7. Paul Ashton, Paula Hamilton, Rose Searby, Places of the Heart: Memorials in Australia, Australian Scholarly Publishing, Melbourne, 2012.

    8. Robert Nelson, Margaret Olin (eds), Monuments and Memory, Made and Unmade, The University of Chicago Press, Chicago and London, 2003.

    9. Ronald Scollon, Suzanne Scollon, Discourses in Place: Language in the Material World, Palgrave McMillan, London, 2003.

    10. Erika Doss, Memorial Mania, Public Feeling in America, The University of Chicago Press, Chicago and London, 2010.

    11. George L. Mosse, Fallen Soldiers: Reshaping the Memory of the World Wars, Oxford University Press, New York, 1990; David Atkinson and Denis Cosgrove, ‘Urban Rhetoric and Embodied Identities: City, Nation and Empire at the Vittorio Emanuele II Monument in Rome, 1870-1945’, in Annals of the Association of American Geographers, vol 88, no 1, 1998, pp 28-49.

    12. Simonetta Falasca-Zamponi, Fascist Spectacle: The Aesthetic of Power in Mussolini’s Italy, University of California Press, Berkeley, 2000.

    13. Tim Benton, ‘From the Arengario to the Lictor’s Axe: Memories of Italian Fascism, in Marius Kwint, Christopher Breward, Jeremy Aynsley (eds), Material Memories, Berg, Oxford, 1999, pp 199-217; Krystyna von Henneberg, ‘Monuments, Public Space and the Memory of Empire in Modern Italy’, in History and Memory, vol 16, no 1, 2004, pp 37-85; Benjamin Forest and Juliet Johnson, ‘Unraveling the Threads of History: Soviet-Era Mounments and Post-Soviet National Identity in Moscow’, in Annals of the Association of American Geographers, vol 92, no 3, 2002, pp 524-547; Mechtild Widrich, Performative Monuments: The Rematerialisation of Public Art, Manchester University Press, Manchester, 2014.

    14. Atkinson and Cosgrove, op cit.

    15. Nelson and Olin (eds), op cit, p 6.

    16. For a review of other Fascist relics see Gerald Steinacher, ‘Fascist Legacies: The Controversy over Mussolini’s Monuments in South Tyrol’, in European Yearbook of Minority Issues, vol 10, 2011, pp 647-666.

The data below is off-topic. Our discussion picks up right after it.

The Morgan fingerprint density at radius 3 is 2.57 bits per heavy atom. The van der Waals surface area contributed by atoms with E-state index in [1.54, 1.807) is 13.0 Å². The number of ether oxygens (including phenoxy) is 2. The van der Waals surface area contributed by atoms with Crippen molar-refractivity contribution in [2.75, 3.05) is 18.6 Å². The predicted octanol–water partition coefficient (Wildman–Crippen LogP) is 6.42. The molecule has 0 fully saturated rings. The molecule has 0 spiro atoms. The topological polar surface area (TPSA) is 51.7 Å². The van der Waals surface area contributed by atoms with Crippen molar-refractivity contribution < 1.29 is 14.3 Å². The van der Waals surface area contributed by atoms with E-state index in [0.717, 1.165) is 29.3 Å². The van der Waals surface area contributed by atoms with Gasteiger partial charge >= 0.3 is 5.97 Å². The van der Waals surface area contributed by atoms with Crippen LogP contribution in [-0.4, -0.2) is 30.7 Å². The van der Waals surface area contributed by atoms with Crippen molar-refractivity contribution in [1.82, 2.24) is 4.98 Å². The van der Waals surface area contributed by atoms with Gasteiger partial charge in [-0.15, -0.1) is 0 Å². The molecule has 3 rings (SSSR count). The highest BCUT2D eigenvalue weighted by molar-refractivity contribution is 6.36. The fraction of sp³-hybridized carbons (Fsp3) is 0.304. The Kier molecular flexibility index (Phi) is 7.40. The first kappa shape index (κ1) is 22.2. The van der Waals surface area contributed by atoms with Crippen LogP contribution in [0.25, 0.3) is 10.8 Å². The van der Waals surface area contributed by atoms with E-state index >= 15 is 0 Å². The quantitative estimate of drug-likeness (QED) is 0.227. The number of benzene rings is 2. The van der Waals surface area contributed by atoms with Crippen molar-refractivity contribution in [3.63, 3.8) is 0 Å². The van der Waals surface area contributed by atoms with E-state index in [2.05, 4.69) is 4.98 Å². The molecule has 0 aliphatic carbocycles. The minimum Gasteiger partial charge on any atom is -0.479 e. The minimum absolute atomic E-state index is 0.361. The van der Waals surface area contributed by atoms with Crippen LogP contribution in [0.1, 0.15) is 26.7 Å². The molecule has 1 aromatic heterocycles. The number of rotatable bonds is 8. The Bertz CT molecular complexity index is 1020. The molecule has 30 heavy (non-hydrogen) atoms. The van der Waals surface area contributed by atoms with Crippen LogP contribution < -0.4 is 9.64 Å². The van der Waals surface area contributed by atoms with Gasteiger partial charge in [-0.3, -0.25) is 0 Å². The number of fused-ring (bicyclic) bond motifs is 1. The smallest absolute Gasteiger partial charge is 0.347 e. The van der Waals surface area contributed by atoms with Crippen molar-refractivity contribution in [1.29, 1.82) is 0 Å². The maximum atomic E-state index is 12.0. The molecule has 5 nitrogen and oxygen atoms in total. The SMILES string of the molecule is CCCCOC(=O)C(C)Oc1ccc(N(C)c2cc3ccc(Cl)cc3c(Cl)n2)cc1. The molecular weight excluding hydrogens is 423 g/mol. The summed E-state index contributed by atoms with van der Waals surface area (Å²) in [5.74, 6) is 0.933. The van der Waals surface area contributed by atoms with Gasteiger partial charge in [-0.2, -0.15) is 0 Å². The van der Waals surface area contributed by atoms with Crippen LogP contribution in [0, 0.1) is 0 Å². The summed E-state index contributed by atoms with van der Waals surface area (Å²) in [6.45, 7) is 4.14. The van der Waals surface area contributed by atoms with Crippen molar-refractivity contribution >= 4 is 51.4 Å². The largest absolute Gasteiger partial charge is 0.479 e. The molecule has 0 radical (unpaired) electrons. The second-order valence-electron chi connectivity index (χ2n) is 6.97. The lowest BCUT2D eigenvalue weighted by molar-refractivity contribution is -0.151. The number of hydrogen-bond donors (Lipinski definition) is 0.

17. On this history see at least: Claus Gatterer, In lotta contro Roma: Cittadini, minoranze e autonomie in Italia, Praxis 3, Bolzano, 2007; Rudolf Steininger, South Tyrol: A Minority Conflict of the Twentieth Century, Transaction Publishers, New Brunswick, NJ, 2003.

    18. On this see Falasca-Zamponi, op cit, 1997, pp 90-99.

    19. Mosse, Fallen Soldiers, op cit.

    20. Roland Barthes, Mythologies, The Noonday Press, New York, 1972, pp 109-126.

    21. Hans Blumenberg, Work on Myth, MIT Press, Cambridge, Massachusetts, 1985, p 4.

    22. For a history of the fascist attempt at linguistic and cultural annihilation of the local community see at least Gatterer, op cit.

    23. For example with the intervention on the fascist bass-relief which still sports a portrait of Mussolini, right in ‘Piazza Tribunale’, ‘Courthouse Square’.

    24. As an example of this see at least Gregorio Carboni Maestri, ‘Today is Already Yesterday: The Glossa XXI Architectural Project for the Italian Memorial in Block 21 at Auschwitz’, in Images: Journal of Jewish Art & Visual Culture, vol 6, 2012, pp 135-145.

    25. National government, Province and Town Council.

    26. Commissione per il percorso espositivo all’interno del Monumento alla Vittoria di Bolzano (Online). Available: aftskonzept-IT.pdf (Accessed 15 June 2017). All translations from official documents are ours, except the architect’s concept.

    27. James Young, The Texture of Memory. Holocaust Memorials and Meaning, Yale University Press, New Haven, 1993, p 30.

    28. Quentin Stevens, Karen Frank and Ruth Fazakerley, ‘Counter-Monuments: the Anti-Monumental and the Dialogic’, in The Journal of Architecture, vol 17, no 6, 2012, pp 951-97, p 952.

    29. ibid, p963.

    30. Mikhail Bakhtin, The Dialogic Imagination: Four Essays, University of Texas Press, Austin, 2004, p 299.